From the Basement

June 21, 2010

The Power of Twilight, part two

“It’s why we engage with literature, so we can see other people’s craziness.”

– one of my favorite professors, the indomitable LKH

~*~

My last post was about Twilight. If you haven’t read it, I suggest doing so, since this one picks up where it left off. Specifically, this post is the explication of the following line:

It is my opinion that all this “bad vs. good writing” debate is covering up our real issues with Twilight, which will be in another post.

… This is that other post.

I previously talked ad nauseum about how compelling stories sell and how critics should not be surprised when a book with “bad” writing (whatever that means) sells, because compelling premise trumps Norton-worthy writing almost every time.

Addendum: for those of you who may not know what a Norton Anthology is, it is this Leviathon of a book containing all the “must-reads” of British and American literature from the past, oh, 1200 years. It is assembled by the folks who are slowly becoming one with their desks up in the ivory towers, a.k.a. academics, and is basically T.S. Eliot’s dream come true (it’s supposed to sort the wheat from the chaff, whatever that means). This book is required for any sort of survey lit class, and did I mention the best part? It is thousands of pages long. Or, as the afore-quoted professor put it, “Our friend – the hernia – waiting to happen.”

So, back to Twilight, which will probably never be included in the Norton (just sayin’). I suggested that part of its popularity is due to its premise, one that has proved to be inordinately compelling for the millennial generation. Fifteen years ago, average teenage girl meets sparkly vampire would not have sold. Why? Because there were YA vampire novels released in the 1990s that did not merit much ado about anything. The Vampire Diaries is a series that has profited tremendously in the Twilight afterglow; the series was initially published in the 90s but didn’t really pick up until after Twilight. And now TVD has its own television show.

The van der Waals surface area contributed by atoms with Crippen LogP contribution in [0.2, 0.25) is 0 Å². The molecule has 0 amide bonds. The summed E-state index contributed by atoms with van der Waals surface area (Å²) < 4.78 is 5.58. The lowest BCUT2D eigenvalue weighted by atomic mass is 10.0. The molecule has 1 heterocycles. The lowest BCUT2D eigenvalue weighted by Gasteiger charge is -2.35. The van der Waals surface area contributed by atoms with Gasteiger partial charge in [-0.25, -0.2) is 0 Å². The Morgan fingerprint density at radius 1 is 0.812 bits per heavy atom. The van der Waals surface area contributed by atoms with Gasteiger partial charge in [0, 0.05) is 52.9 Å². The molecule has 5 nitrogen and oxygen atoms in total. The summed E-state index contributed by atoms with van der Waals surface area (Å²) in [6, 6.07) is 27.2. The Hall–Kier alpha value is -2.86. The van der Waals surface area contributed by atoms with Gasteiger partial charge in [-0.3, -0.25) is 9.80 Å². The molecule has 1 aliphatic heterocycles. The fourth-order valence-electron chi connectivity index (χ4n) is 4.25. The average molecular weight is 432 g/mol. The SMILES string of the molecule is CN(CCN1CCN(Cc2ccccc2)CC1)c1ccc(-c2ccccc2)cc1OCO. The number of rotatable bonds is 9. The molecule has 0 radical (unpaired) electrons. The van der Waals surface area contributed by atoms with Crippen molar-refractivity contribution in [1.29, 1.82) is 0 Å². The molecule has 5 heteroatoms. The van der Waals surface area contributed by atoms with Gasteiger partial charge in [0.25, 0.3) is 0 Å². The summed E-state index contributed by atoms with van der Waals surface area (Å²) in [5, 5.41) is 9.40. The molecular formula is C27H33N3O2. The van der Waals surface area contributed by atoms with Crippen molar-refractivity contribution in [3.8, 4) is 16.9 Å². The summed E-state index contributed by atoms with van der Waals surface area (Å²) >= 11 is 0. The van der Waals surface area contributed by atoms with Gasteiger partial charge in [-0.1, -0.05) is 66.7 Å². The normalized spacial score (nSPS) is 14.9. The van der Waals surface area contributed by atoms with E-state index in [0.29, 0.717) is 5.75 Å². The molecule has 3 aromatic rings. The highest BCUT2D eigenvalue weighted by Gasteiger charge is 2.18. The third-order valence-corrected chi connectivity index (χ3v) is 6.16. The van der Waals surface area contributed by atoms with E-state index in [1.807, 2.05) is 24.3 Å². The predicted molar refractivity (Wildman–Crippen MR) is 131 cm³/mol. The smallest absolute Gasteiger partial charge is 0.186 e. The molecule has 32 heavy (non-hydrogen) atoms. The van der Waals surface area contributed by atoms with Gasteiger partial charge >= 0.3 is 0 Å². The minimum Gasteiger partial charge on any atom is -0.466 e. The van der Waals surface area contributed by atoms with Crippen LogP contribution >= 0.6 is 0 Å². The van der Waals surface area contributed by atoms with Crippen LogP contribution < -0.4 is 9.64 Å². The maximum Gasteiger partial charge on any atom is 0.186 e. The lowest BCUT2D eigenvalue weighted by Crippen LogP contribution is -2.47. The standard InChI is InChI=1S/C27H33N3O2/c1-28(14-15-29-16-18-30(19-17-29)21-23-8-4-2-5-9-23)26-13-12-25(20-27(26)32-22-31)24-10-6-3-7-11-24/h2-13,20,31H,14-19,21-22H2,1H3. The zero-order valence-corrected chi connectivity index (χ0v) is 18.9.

I think it’s fair to say that Twilight was the right book at the right time. It has a powerful hold on youth culture and has inspired dozens of spin-offs, but nothing can top the original. It’s become popular that it’s almost as popular to bash Twilight as it is to love it.

One of the most popular anti-Twilight points is about the “bad writing” and how it’s ruining young people’s understanding of literature. Twilight being popular heralds the depravity of popular taste, etc. etc. etc. Whatever.

And now we’re caught up to where I left off – all this talk on how Twilight is bad writing, yada yada yada, so awful how could people like it … all this is just a cover for what critics think is really wrong.

When I picture Twilight, I think of it as an IV that has a direct line into the body that is our culture. Yep, in a hospital. And yep, I get the possible pun with blood. The books are saying something that desperately wants to be voiced. It’s like medicine. But is it the medicine we want?

Whether Twilight is compelling is not in question. What is in question is whether it should be compelling – and, more frighteningly, what it means to have such a story be so obviously representative of the state of our youth (at least the female half).